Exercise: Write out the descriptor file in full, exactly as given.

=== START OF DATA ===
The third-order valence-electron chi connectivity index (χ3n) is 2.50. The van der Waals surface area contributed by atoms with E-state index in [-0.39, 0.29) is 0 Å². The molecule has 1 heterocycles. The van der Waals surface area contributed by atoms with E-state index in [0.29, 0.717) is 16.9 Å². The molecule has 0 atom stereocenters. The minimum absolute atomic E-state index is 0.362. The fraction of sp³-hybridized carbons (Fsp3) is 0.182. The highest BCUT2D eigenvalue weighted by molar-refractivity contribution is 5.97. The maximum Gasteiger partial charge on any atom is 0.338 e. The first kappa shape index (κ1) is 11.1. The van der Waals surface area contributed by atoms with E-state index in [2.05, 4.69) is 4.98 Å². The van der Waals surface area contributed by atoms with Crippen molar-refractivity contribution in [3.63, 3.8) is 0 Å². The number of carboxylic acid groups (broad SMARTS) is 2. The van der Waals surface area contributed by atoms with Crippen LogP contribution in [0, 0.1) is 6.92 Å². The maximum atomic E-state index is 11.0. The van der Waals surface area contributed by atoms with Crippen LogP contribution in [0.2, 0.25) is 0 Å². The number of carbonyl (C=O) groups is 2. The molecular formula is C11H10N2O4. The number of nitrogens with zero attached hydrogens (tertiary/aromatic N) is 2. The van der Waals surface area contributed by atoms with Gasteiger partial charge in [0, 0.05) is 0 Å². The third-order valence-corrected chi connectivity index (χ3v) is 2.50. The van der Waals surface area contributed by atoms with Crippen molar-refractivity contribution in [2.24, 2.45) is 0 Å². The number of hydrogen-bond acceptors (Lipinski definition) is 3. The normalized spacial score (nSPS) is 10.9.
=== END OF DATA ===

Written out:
The third-order valence-electron chi connectivity index (χ3n) is 2.50. The van der Waals surface area contributed by atoms with E-state index in [-0.39, 0.29) is 0 Å². The molecule has 1 heterocycles. The van der Waals surface area contributed by atoms with E-state index in [0.29, 0.717) is 16.9 Å². The molecule has 0 atom stereocenters. The minimum absolute atomic E-state index is 0.362. The fraction of sp³-hybridized carbons (Fsp3) is 0.182. The highest BCUT2D eigenvalue weighted by molar-refractivity contribution is 5.97. The maximum Gasteiger partial charge on any atom is 0.338 e. The first kappa shape index (κ1) is 11.1. The van der Waals surface area contributed by atoms with E-state index in [2.05, 4.69) is 4.98 Å². The van der Waals surface area contributed by atoms with Crippen molar-refractivity contribution in [3.63, 3.8) is 0 Å². The number of carboxylic acid groups (broad SMARTS) is 2. The van der Waals surface area contributed by atoms with Crippen LogP contribution in [0, 0.1) is 6.92 Å². The maximum atomic E-state index is 11.0. The van der Waals surface area contributed by atoms with Crippen LogP contribution in [0.2, 0.25) is 0 Å². The number of carbonyl (C=O) groups is 2. The molecular formula is C11H10N2O4. The number of nitrogens with zero attached hydrogens (tertiary/aromatic N) is 2. The van der Waals surface area contributed by atoms with Gasteiger partial charge in [0, 0.05) is 0 Å². The third-order valence-corrected chi connectivity index (χ3v) is 2.50. The van der Waals surface area contributed by atoms with Crippen molar-refractivity contribution in [2.24, 2.45) is 0 Å². The number of hydrogen-bond acceptors (Lipinski definition) is 3. The normalized spacial score (nSPS) is 10.9.